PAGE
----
Viruses and hackers and worms ... oh my!
Computer viruses and worms are big topics in the IT world. Recent worms and viruses have infected company LANs (local area networks) and even shut down businesses. While these concerns were already important in the IT environment, they had not been as important in the control system environment. With the increasing use of standard Ethernet and Microsoft operating systems in control systems, inf...
Computer viruses and worms are big topics in the IT world. Recent worms and viruses have infected company LANs (local area networks) and even shut down businesses. While these concerns were already important in the IT environment, they had not been as important in the control system environment. With the increasing use of standard Ethernet and Microsoft operating systems in control systems, infection concerns now have to be considered in control system design and support. As proof of this, several companies have had to stop production because of recent attacks and because of actions taken in response to the attacks.
Part of the modern control system engineer's skill set must include knowledge of how to protect networked control systems. The ISA TR99.01 Technical Report on Security Technologies for Manufacturing and Control systems is a good place to read about technologies you will need to apply.
IT systems generally follow three rules for protection: Defend at the edges, detect in the interior, and protect at each system. Defending at the edges means stopping viruses and worms from entering the local network. This includes establishing firewalls, installing email scanners, closing unused ports, and requiring security access control on any communication through the firewall. Detecting in the interior is scanning of network traffic for suspect and non-normal activity. Detection can also involve scanning server systems to make sure that approved applications, and only the approved applications, are running. Protecting each system uses virus protection software and personnel firewalls or each system. These same rules can be applied to networked control systems with one important exception. The exception is "protecting at each system." Virus protection software requires continual updates of virus and worm electronic signatures. This usually involves downloading identification files and often requires installing software updates. Unfortunately, it is unacceptable to make these changes without extensive testing and revalidation on validated or critical control systems. Updates can occur several times per week, but testing and validation can take weeks, so it is nearly impossible to have current up-to-date virus protection software on validated or critical control systems.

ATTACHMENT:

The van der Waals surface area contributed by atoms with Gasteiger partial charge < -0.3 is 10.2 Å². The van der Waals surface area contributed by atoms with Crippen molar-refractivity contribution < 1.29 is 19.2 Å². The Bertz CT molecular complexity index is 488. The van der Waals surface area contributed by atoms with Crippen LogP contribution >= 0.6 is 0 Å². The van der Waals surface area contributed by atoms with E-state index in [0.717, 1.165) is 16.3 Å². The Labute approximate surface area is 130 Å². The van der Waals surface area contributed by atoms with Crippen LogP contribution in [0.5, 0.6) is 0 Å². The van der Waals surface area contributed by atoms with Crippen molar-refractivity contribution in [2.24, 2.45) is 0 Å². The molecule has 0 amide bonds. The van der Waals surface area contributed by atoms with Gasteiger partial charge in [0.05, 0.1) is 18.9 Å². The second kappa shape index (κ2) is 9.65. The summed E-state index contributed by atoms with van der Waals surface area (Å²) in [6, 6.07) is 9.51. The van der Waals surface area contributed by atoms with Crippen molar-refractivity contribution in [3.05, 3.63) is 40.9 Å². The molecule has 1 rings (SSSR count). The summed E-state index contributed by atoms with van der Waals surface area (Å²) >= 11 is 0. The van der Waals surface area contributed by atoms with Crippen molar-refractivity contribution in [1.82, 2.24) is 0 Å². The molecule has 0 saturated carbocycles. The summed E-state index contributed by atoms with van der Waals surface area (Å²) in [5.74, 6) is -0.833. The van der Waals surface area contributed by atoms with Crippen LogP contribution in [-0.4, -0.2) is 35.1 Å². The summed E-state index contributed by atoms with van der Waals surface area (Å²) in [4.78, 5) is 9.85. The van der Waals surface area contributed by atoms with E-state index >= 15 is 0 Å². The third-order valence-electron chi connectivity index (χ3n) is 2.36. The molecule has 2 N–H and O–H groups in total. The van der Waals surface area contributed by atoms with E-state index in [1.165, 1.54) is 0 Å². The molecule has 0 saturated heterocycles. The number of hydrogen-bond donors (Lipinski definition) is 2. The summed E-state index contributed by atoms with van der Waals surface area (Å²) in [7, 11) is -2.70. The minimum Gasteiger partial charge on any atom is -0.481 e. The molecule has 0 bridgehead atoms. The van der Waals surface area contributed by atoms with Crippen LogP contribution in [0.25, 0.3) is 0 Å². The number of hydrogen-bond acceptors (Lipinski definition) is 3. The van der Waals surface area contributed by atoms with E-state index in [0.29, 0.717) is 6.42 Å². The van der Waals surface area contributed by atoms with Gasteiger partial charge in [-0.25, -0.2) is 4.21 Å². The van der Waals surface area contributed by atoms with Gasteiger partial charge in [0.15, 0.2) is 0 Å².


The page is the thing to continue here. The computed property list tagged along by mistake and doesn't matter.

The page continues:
Since we cannot follow the third rule on many networked control systems, the first two rules should be strengthened to take up the load. We can strengthen the first rule by adding firewalls between the control system networks and the rest of the corporate networks. Unprotected control systems are prime targets for infection, and they need multiple layers of protection. Control system networks which connect directly to other business system networks are at risk from viruses and worms and put other corporate systems at risk. Firewalls with limited ports provide one level of protection. Firewalls should be two-way—in addition to protecting control systems from infection by corporate systems, they must protect corporate systems from the control systems. Access control routers can also be added to augment firewall protection. Access control routers allow only specified systems on one side to access systems on the other side. The control system network can also be designed as a Virtual Local Area Network (VLAN) using intelligent switches. VLAN isolates traffic on the VLAN from other LANs, providing an additional measure of protection against broadcast storms and other denial of service (DOS) attacks.
Detection within the control system network should also be applied. This includes using Intrusion Detection Systems on the VLAN.
The cost of adding infection protection to control systems is small and available with off-the-shelf software. Control system professionals need to understand the technologies of infection protection and must work with IT departments to implement secure interfaces between the control networks and the corporate networks.
Dennis Brandl is the president of BR&L Consulting, a consulting firm focusing on manufacturing IT solutions, based in Cary, N.C. email@example.com